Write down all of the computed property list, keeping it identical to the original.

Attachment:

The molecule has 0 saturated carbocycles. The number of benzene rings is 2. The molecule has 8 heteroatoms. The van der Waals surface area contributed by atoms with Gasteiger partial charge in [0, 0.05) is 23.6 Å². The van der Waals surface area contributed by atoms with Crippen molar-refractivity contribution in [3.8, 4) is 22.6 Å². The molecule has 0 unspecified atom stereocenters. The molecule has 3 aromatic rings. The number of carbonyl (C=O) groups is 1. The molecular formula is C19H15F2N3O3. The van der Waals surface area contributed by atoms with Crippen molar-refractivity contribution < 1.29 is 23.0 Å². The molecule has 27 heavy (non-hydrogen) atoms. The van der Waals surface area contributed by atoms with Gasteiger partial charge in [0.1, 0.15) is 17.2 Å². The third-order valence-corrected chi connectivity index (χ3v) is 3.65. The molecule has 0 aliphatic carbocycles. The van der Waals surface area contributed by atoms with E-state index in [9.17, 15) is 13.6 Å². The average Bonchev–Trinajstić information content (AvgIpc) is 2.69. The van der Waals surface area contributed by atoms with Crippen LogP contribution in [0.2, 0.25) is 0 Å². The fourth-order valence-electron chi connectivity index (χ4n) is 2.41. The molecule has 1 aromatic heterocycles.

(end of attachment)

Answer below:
The molecule has 0 saturated carbocycles. The number of benzene rings is 2. The molecule has 8 heteroatoms. The van der Waals surface area contributed by atoms with Gasteiger partial charge in [0, 0.05) is 23.6 Å². The van der Waals surface area contributed by atoms with Crippen molar-refractivity contribution in [3.8, 4) is 22.6 Å². The molecule has 0 unspecified atom stereocenters. The molecule has 3 aromatic rings. The number of carbonyl (C=O) groups is 1. The molecular formula is C19H15F2N3O3. The van der Waals surface area contributed by atoms with Crippen molar-refractivity contribution < 1.29 is 23.0 Å². The molecule has 27 heavy (non-hydrogen) atoms. The van der Waals surface area contributed by atoms with Gasteiger partial charge in [0.1, 0.15) is 17.2 Å². The third-order valence-corrected chi connectivity index (χ3v) is 3.65. The molecule has 0 aliphatic carbocycles. The van der Waals surface area contributed by atoms with E-state index in [9.17, 15) is 13.6 Å². The average Bonchev–Trinajstić information content (AvgIpc) is 2.69. The van der Waals surface area contributed by atoms with Crippen LogP contribution in [0.2, 0.25) is 0 Å². The fourth-order valence-electron chi connectivity index (χ4n) is 2.41. The molecule has 1 aromatic heterocycles.